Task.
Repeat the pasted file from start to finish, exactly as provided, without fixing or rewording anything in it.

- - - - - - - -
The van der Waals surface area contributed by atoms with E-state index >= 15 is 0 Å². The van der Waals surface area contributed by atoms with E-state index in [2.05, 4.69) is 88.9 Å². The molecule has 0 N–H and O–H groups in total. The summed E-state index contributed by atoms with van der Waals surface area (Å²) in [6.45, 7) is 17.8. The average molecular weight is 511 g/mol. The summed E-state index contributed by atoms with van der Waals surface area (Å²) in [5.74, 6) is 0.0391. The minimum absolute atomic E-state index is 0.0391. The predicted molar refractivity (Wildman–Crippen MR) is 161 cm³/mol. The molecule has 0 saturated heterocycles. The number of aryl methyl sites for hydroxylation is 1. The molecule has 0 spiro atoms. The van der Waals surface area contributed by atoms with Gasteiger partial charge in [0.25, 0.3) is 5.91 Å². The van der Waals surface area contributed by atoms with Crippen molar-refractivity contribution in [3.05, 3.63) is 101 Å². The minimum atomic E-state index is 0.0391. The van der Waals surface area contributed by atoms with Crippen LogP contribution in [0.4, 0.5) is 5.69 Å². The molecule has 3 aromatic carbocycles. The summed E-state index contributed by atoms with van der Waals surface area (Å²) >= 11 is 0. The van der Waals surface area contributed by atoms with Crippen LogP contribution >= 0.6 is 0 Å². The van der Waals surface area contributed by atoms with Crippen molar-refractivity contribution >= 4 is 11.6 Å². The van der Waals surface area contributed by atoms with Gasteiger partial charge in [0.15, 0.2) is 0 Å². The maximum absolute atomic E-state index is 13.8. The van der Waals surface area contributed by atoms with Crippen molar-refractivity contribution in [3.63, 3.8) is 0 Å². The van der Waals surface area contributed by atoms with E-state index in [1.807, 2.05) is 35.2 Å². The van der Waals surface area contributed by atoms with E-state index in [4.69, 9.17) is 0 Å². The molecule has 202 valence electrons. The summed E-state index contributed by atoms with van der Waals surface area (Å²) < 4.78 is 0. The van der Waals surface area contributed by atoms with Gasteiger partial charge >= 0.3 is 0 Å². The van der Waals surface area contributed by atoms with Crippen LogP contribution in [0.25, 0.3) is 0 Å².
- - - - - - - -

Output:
The van der Waals surface area contributed by atoms with E-state index >= 15 is 0 Å². The van der Waals surface area contributed by atoms with E-state index in [2.05, 4.69) is 88.9 Å². The molecule has 0 N–H and O–H groups in total. The summed E-state index contributed by atoms with van der Waals surface area (Å²) in [6.45, 7) is 17.8. The average molecular weight is 511 g/mol. The summed E-state index contributed by atoms with van der Waals surface area (Å²) in [5.74, 6) is 0.0391. The minimum absolute atomic E-state index is 0.0391. The predicted molar refractivity (Wildman–Crippen MR) is 161 cm³/mol. The molecule has 0 saturated heterocycles. The number of aryl methyl sites for hydroxylation is 1. The molecule has 0 spiro atoms. The van der Waals surface area contributed by atoms with Gasteiger partial charge in [0.25, 0.3) is 5.91 Å². The van der Waals surface area contributed by atoms with Crippen molar-refractivity contribution in [3.05, 3.63) is 101 Å². The minimum atomic E-state index is 0.0391. The van der Waals surface area contributed by atoms with Crippen LogP contribution in [0.4, 0.5) is 5.69 Å². The molecule has 3 aromatic carbocycles. The summed E-state index contributed by atoms with van der Waals surface area (Å²) >= 11 is 0. The van der Waals surface area contributed by atoms with Crippen LogP contribution >= 0.6 is 0 Å². The van der Waals surface area contributed by atoms with Crippen molar-refractivity contribution >= 4 is 11.6 Å². The van der Waals surface area contributed by atoms with Gasteiger partial charge in [0.15, 0.2) is 0 Å². The maximum absolute atomic E-state index is 13.8. The van der Waals surface area contributed by atoms with Crippen molar-refractivity contribution in [3.63, 3.8) is 0 Å². The van der Waals surface area contributed by atoms with E-state index in [1.807, 2.05) is 35.2 Å². The van der Waals surface area contributed by atoms with E-state index in [4.69, 9.17) is 0 Å². The molecule has 202 valence electrons. The summed E-state index contributed by atoms with van der Waals surface area (Å²) < 4.78 is 0. The van der Waals surface area contributed by atoms with Gasteiger partial charge >= 0.3 is 0 Å². The van der Waals surface area contributed by atoms with Crippen LogP contribution in [0.25, 0.3) is 0 Å².